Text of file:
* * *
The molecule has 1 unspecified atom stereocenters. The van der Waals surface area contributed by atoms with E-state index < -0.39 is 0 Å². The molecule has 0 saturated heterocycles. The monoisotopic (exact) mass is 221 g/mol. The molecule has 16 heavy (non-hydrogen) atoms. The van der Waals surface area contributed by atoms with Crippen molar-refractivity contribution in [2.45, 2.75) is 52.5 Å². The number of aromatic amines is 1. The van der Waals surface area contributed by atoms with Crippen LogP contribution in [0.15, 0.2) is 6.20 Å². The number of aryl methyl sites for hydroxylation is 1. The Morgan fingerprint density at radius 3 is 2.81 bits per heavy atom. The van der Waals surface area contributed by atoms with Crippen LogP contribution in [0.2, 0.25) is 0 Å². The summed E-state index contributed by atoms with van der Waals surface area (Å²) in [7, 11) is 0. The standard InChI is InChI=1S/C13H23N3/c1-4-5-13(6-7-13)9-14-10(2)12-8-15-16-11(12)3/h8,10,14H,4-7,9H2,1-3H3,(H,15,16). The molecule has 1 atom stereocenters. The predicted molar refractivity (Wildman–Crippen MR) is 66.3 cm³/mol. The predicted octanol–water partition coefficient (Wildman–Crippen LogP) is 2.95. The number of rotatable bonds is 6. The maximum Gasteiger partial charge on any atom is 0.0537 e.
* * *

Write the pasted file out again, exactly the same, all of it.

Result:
The molecule has 1 unspecified atom stereocenters. The van der Waals surface area contributed by atoms with E-state index < -0.39 is 0 Å². The molecule has 0 saturated heterocycles. The monoisotopic (exact) mass is 221 g/mol. The molecule has 16 heavy (non-hydrogen) atoms. The van der Waals surface area contributed by atoms with Crippen molar-refractivity contribution in [2.45, 2.75) is 52.5 Å². The number of aromatic amines is 1. The van der Waals surface area contributed by atoms with Crippen LogP contribution in [0.15, 0.2) is 6.20 Å². The number of aryl methyl sites for hydroxylation is 1. The Morgan fingerprint density at radius 3 is 2.81 bits per heavy atom. The van der Waals surface area contributed by atoms with Crippen LogP contribution in [0.2, 0.25) is 0 Å². The summed E-state index contributed by atoms with van der Waals surface area (Å²) in [7, 11) is 0. The standard InChI is InChI=1S/C13H23N3/c1-4-5-13(6-7-13)9-14-10(2)12-8-15-16-11(12)3/h8,10,14H,4-7,9H2,1-3H3,(H,15,16). The molecule has 1 atom stereocenters. The predicted molar refractivity (Wildman–Crippen MR) is 66.3 cm³/mol. The predicted octanol–water partition coefficient (Wildman–Crippen LogP) is 2.95. The number of rotatable bonds is 6. The maximum Gasteiger partial charge on any atom is 0.0537 e.